So what does this mean for us today? At one level, very simply, it means that we always have to remember that there are many ways of looking at the same situation. And those different ways of looking may give us different truths. A video called “What the Bleep” gives an introduction to quantum physics that outlines this very nicely. For example, when we look at a table, we see a solid surface. There’s no question about that, is there? But, as we delve down into the realms of atomic and subatomic particles, the “truth” changes. We begin to realize that the truth is that not only is the table not solid it’s mostly air – air that is in motion so quickly that it feels solid to us at a tactile level. So what is the truth? Is the table solid or not? It depends on the perspective. From a tactile level, yes, it is solid. From an atomic level, it is absolutely not solid. Both statements are true. And, we are just dealing with “factual” truth here, not comparing with mythic any other kind of truth at all!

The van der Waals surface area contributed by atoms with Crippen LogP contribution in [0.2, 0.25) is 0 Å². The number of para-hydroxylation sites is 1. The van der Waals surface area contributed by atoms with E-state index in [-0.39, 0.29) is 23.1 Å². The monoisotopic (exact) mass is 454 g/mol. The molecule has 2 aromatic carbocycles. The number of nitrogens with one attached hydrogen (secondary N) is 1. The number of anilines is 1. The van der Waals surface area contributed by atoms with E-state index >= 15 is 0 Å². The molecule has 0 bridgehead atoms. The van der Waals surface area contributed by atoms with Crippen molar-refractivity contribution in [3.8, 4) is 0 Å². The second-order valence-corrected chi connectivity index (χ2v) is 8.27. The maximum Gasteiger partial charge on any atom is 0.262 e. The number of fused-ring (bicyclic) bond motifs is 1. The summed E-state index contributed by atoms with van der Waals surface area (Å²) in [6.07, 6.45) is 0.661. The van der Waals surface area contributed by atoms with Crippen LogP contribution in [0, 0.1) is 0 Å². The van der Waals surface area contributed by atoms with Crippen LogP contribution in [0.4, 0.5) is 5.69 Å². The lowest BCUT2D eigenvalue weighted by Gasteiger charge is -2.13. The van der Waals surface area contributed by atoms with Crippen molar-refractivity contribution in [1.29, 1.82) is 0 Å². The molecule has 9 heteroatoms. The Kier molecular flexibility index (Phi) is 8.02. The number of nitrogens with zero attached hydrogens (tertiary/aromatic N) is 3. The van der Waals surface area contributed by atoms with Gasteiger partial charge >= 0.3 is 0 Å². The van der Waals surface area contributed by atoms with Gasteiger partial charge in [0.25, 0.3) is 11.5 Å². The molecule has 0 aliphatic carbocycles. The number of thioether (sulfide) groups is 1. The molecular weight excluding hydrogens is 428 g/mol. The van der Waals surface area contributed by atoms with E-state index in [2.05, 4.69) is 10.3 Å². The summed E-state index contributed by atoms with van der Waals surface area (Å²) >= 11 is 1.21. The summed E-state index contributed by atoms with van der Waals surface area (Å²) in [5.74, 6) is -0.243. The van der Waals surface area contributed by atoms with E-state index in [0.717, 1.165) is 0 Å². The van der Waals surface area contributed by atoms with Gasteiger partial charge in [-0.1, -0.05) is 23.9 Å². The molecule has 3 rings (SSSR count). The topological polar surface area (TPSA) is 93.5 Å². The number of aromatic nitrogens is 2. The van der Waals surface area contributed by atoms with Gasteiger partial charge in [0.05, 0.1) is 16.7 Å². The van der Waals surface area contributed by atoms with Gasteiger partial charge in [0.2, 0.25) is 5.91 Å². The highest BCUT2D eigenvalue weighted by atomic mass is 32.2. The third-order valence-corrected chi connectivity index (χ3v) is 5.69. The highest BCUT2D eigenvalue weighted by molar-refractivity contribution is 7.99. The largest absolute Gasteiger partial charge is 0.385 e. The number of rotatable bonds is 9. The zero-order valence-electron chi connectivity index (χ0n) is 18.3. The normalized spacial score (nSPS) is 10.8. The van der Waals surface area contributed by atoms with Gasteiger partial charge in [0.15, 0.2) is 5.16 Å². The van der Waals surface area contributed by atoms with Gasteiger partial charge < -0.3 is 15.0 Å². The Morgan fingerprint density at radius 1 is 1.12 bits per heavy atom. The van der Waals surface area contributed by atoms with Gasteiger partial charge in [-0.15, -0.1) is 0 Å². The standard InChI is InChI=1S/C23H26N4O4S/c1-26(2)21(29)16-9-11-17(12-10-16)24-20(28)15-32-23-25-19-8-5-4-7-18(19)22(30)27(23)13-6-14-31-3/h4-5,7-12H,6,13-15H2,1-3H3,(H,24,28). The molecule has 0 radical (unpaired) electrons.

So our perspective is a huge part of what makes up our reality. Back to Bonting and his Chaos-Theology. He reminds us that it is a law of physics that without intervention, order devolves into chaos. He also suggests that “chaos” is a way of understanding evil – as something slipping away from the the good of order/creation. Into the chaos comes the Word, the creative life-force. The ancients understood correctly that words make a difference. They listened and were nervous when someone said: “Thus says the Lord, the maker of heaven and earth.” They understood that the very speaking of the words started the creation of something new.